Your idea of switching out the tires makes sense; but the tires that are on there are perfect for most of what I do.

A lot of my desire for another bike is spurred by:
  • Wanting a bike that fills the gaps
  • Wanting another bike
  • Wanting another bike

But your advice is noted, and I thank you for it.
N + 1 is a trap a lot of riders fall into. As my wife often reminds me, you can only ride one bike at a time. I know of some cyclists that are constantly rotating through bikes, or who have different bikes for different uses. (commuter for commuting, mountain bike for off road, road bike for fast club rides, etc...) But there are some riders, including myself who have bought extra bikes thinking they would find a use for them, only to watch their new purchases collect dust in the garage while they ride their favorite bike 99.9% of the time. Among the purchases over the years include a vintage Schwinn (because I thought I would really love going back to downtube shifters. I didn't), a Bianchi Milano (because I thought I would use it to ride to coffee shops and around town. Turns out it looked better than it rode, and I found myself going more often than not back to my 1997Bianchi Advantage because it is both more comfortable and faster.), and currently, an early 90s Trek 930 (same idea as the Bianchi, and because I liked the idea of riding an American made Trek. Alternately, I thought maybe my son might like it. My son appropriated the Bianchi Advantage and doesn't really like the Trek all that much. As for me, I am just used to the fit of my Salsa Casseroll, and I have only ridden the Trek 4 times in 18 months. Though I did lend it out twice, so it has been ridden 6 times in 18 months.)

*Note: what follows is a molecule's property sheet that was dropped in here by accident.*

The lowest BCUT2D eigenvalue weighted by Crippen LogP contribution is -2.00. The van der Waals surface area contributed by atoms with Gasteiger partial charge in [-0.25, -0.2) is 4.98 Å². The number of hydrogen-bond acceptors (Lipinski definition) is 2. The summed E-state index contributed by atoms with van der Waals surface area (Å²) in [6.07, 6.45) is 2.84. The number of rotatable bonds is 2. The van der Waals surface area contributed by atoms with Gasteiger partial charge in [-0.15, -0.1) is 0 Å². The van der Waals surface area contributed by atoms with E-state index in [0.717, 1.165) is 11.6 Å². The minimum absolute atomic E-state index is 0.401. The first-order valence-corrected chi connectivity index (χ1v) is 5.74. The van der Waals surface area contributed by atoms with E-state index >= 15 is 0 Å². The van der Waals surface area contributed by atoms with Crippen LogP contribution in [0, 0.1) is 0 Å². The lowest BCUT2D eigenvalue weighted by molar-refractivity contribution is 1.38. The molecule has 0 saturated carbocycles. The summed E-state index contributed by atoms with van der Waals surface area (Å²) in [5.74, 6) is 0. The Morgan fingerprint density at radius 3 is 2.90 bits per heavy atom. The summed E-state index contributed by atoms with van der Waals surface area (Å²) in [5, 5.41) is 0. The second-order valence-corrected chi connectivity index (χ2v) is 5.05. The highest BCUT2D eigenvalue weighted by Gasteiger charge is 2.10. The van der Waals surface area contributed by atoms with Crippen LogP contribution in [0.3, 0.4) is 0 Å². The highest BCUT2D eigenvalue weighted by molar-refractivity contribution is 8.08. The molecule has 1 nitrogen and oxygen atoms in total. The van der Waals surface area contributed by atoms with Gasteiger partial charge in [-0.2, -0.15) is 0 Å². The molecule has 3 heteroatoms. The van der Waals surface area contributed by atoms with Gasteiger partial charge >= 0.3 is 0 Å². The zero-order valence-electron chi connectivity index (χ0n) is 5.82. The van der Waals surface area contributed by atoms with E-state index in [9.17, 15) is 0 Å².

As for the your tires, Schwalbe Big Apples are fine tires, but extremely heavy. (like 800 gms or more per tire) Not saying you should go with super skinny road tires, but you could probably find a reasonably durable and comfortable tire in 32 or 35 mm that would do most of what the Big Apples can do at half the weight.

Last edited by MRT2; 06-04-16 at 01:37 PM.
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Old 06-04-16, 01:34 PM   #17
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1) You can put drops on your current ride. I bought a hybrid this Spring and did just that.

2) Having said that, getting a new bike is fun, and having a spare bike can come in handy.